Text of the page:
Ellen G. White: The Australian Years: 1891-1900 (vol. 4)


Chapter 25—(1897) Avondale—A New Start in Christian Education

We earnestly desire to have this school such as the Lord shall approve,” wrote Ellen White on June 9, 1897 (Letter 33, 1897). For twenty-three years Seventh-day Adventists had been engaged in operating educational institutions, commencing in Battle Creek in 1874. Through those years a good deal of experience had been gained, and the Lord had many times given special instruction to guide in the founding and operation of schools. Mistakes had been made from the start; oftentimes, courses were set that were not for the best and were hard to alter. Now, it seemed appropriate and possible, as a new beginning was being made in a new land, to establish a course more in keeping with God's will. Mrs. White wrote: 4BIO 304.1

We must all work earnestly and intelligently to do the utmost to make this school as God would have it. No man's notions are to be brought in here. No breezes from Battle Creek are to be wafted in. I see I must watch before and behind and on every side to permit nothing to find entrance that has been presented before me as injuring our schools in America.—Letter 138, 1897. 4BIO 304.2

In the same vein she wrote in her diary on July 22: 4BIO 304.3

This is not to be a school after the common order of schools. It is such a school as the Lord has marked out should be established. We have to demonstrate that we have not followed cunningly devised fables.—Manuscript 174, 1897.

Some members of the faculty contributed to these desirable ends more than others. There was the steady and experienced Elder Haskell, of whom Ellen White could write: 4BIO 304.4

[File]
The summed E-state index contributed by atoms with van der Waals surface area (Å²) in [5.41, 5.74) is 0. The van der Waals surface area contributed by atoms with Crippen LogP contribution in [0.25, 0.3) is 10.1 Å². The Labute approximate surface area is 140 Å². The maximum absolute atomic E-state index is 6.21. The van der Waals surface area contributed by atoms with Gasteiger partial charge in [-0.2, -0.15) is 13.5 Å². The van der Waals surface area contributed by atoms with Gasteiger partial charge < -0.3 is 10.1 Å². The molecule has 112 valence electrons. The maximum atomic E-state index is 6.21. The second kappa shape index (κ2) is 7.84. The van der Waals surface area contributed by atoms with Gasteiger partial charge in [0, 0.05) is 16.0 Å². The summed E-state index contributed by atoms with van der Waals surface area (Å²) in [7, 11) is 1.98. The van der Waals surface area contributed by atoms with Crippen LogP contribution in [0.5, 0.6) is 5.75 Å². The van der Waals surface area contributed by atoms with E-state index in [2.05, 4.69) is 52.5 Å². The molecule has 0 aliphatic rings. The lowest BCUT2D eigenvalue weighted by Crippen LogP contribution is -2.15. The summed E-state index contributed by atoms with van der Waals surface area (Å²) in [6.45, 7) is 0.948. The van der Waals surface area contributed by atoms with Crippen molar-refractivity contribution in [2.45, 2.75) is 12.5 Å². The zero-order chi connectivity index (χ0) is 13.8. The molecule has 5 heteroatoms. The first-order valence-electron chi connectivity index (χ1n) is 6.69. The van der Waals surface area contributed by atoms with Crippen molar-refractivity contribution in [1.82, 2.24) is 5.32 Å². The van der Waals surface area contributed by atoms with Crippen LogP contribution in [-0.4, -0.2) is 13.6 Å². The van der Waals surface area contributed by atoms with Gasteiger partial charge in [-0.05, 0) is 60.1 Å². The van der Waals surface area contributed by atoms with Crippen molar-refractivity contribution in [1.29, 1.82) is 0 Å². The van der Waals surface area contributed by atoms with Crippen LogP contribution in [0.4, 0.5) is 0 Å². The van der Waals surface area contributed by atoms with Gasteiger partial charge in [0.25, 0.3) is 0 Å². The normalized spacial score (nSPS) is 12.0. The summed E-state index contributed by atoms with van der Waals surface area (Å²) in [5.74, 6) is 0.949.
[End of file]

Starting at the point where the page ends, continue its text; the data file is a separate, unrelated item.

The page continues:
His experience and knowledge of the truth, commencing in so early a stage of our history as Seventh-day Adventists, was needed in this country. From his youth upward, he has been a self-denying, self-sacrificing man. And now his age and gray hairs give him the respect of all who know him.—Letter 126, 1897. 4BIO 305.1

There was Prof. C. B. Hughes and his wife. Of them Ellen White wrote: 4BIO 305.2

We are pleased with the principal of the school and his wife. They are determined to carry out the testimonies.... He is the right man for the place.—Letter 164, 1897.

And there was the more youthful Herbert C. Lacey, with his wife, Lillian. Twenty-five years of age, he was just out of Battle Creek College, having completed the classical course. He was one of the young men sent from Australia to the United States to gain training to enter the Lord's work. It was expected he would make a strong contribution. Ellen White had met a portion of his school expenses both at Healdsburg and in Battle Creek. Although Lacey was in time to grow and develop to become one of the most able and respected Bible teachers in the denomination, at this point he was described by Ellen White: 4BIO 305.3

Brother Herbert Lacey has the impulsive temperament to move out after the education received in Battle Creek and would feel perfectly competent to manage everything, when he will have to obtain as a learner how things ought to be managed.—Letter 182, 1897. 4BIO 305.4

Matters became complicated when Prof. Rousseau left for the United States. Herbert Lacey was chosen by the Avondale school board to serve as principal. He was without experience in lines of management and in finance, yet he readily accepted the position. It was difficult for Ellen White to understand why not one member of the school board sought her counsel about the matter. She wrote Daniells that “all these things had been opened before me,” and commented, “It was a large pill for me to swallow.”—Letter 185, 1897. She felt she must act, distasteful as it might be. To W. C. White she wrote on June 6: 4BIO 305.5

The board ... elected Brother Herbert Lacey as principal without counseling with me. This brought me to the front to speak.—Letter 140, 1897. 4BIO 306.1